Live by the sushi blade
Sacramento, CA 95814
Owner and staff greet several lunchtime diners by name at Momiji Sushi & Grill. As well they might, since the quiet and attractive Japanese restaurant isn’t exactly at downtown’s epicenter, so one would expect a big chunk of the clientele to hail from the neighboring neighborhood.
Long ago, the restaurant at this spot was also a place worth the walk: Juliana’s Kitchen, whose owners, an older Lebanese couple, laid out some of the finest, wallet-friendly Mediterranean eats in town.
The name for Japanese maple, Momiji features a lot of bamboo and light-colored wood. This is not a raucous and deafening nighttime scene like Mikuni, although it would certainly be a killer spot to dine before moseying up to the Music Circus to rock out to The Unsinkable Molly Brown.
Momiji is equally adept at the two parts of its name: sushi and grilling. The sushi chef is creative and crazy for oranges. One of his creations—the $15 Orange Crush—is a monstrous snake of a roll with salmon inside and a thick thatch of tobiko, diced jalapeños and onions aloft. Squiggles of red-hot sauce emanate from its flanks.
“I’ve never had anything like this before,” I volunteer.
“Because I made it up,” the maestro replies.
The orange mojo is replicated with the truth-in-advertising Poki Delight, a $10 mounded tuna appetizer modeled on the Hawaiian salad of the same name. It lies on a triangular foundation of three orange slices, fans of red-hot sauce like kite tails shooting down the rest of the rectangular plate.
“Edible art,” Kim the waitress says. The saba—Spanish mackerel—is fresh and fishy, just how it’s supposed to be.
Catching up with Liz Hill, California’s former legislative analyst, we are convinced by waitress Kim to order the aptly named Rainbow Roll. It could have been called the Kitchen Sink Roll, but that probably would have gotten the kibosh from the marketing department.
Basically, the Rainbow is a California roll topped with a maestro-selected medley of raw-fish bits draped with eel sauce and spicy mayonnaise, then dusted with tobiko and scallions. Liz and I don’t let it stay on the plate long. We also opt for Orange Crush Redux, which wins two thumbs up from Liz as well.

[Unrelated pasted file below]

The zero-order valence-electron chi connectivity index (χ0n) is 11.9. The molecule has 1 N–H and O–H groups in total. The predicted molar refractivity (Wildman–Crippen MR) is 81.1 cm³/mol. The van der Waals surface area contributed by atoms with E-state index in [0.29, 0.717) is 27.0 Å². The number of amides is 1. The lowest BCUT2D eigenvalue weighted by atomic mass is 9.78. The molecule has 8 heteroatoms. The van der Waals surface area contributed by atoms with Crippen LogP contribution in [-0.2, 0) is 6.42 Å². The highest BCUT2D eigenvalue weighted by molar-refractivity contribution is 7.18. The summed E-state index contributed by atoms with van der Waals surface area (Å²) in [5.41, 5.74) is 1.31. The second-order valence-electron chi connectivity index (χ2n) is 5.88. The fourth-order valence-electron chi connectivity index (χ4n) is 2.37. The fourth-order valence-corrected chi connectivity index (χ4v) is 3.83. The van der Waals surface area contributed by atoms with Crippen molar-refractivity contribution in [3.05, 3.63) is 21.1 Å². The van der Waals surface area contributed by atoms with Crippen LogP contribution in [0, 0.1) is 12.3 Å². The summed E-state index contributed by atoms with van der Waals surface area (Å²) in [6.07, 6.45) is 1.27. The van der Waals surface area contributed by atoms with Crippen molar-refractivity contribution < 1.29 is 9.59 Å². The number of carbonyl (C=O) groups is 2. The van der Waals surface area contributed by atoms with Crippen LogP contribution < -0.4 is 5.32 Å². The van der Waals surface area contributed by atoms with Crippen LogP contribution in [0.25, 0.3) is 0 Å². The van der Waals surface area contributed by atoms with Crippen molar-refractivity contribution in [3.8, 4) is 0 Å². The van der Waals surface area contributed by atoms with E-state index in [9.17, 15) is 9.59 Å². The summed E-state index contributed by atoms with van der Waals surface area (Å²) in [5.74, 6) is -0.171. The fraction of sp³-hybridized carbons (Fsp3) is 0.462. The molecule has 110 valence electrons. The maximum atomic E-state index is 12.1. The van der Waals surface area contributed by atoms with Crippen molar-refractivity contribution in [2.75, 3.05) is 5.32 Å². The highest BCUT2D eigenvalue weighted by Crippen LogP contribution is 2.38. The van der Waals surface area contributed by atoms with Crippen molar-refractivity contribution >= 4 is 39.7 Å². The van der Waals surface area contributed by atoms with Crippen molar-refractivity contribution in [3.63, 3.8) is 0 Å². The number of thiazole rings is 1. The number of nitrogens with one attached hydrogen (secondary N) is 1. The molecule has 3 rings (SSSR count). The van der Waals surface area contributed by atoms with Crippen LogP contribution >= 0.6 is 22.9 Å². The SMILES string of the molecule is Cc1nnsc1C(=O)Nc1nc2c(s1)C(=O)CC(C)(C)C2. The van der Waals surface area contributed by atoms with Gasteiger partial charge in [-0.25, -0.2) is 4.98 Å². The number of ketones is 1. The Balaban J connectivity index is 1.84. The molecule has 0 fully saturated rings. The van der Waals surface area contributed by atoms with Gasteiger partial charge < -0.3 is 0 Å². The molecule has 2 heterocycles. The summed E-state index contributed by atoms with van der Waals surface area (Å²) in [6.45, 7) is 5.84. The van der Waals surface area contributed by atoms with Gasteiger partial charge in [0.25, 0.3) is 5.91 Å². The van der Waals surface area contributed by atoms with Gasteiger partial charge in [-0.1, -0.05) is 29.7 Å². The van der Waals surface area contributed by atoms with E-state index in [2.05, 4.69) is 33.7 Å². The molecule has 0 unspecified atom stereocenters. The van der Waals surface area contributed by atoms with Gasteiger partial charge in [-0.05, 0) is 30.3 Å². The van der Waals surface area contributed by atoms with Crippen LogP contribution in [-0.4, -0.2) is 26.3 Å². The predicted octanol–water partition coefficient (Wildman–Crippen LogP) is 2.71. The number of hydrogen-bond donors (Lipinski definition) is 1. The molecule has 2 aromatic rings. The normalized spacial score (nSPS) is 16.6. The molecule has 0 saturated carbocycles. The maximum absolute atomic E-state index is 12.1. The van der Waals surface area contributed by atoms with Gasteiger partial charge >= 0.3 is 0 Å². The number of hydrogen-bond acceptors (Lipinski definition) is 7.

As to the grilling, having a grandmother who grew up on the Chesapeake Bay meant extensive exposure from an early age to fried oysters. Now, long years later, if fried oysters are an option, they get eaten.
So when down near the bottom of the lengthy appetizer list appear the words “Kaki Fry,” followed by “Panko breaded lightly fried oysters with tonkatsu sauce,” it’s a done deal.
Tempura dipping sauce tastes better with the oysters than the syrupy tonkatsu, however. There are 11 donburi offerings, bowls of rice topped with everything from grilled mackerel to eel to ginger chicken to beef. The $8.50 yakinikudon—grilled beef with sautéed veggies—gets my vote. It’s well-prepared but contains the offending presence of two small broccoli crowns.
Similarly, Momiji has the noodle universe covered: There are four offerings of nabemono, four varieties of yakisoba and six types of udon including the $10 Nabeyaki, which translates into “Everything but the Kitchen Sink” udon. In this case that turns out to be a very appealing combination of chicken, shrimp tempura, shitakes, eggs and—don’t leave home without it—a fish cake.
Unlike many other Japanese restaurants, Momiji offers several somewhat nontraditional meal-maker salads.
Kim’s service is courteous and the maestro is a blaze with the sushi blade. Liz and my three rolls arrive lickety-split—the only thing quicker is the dispatch with which we happily consume them. Momiji is worth the pilgrimage.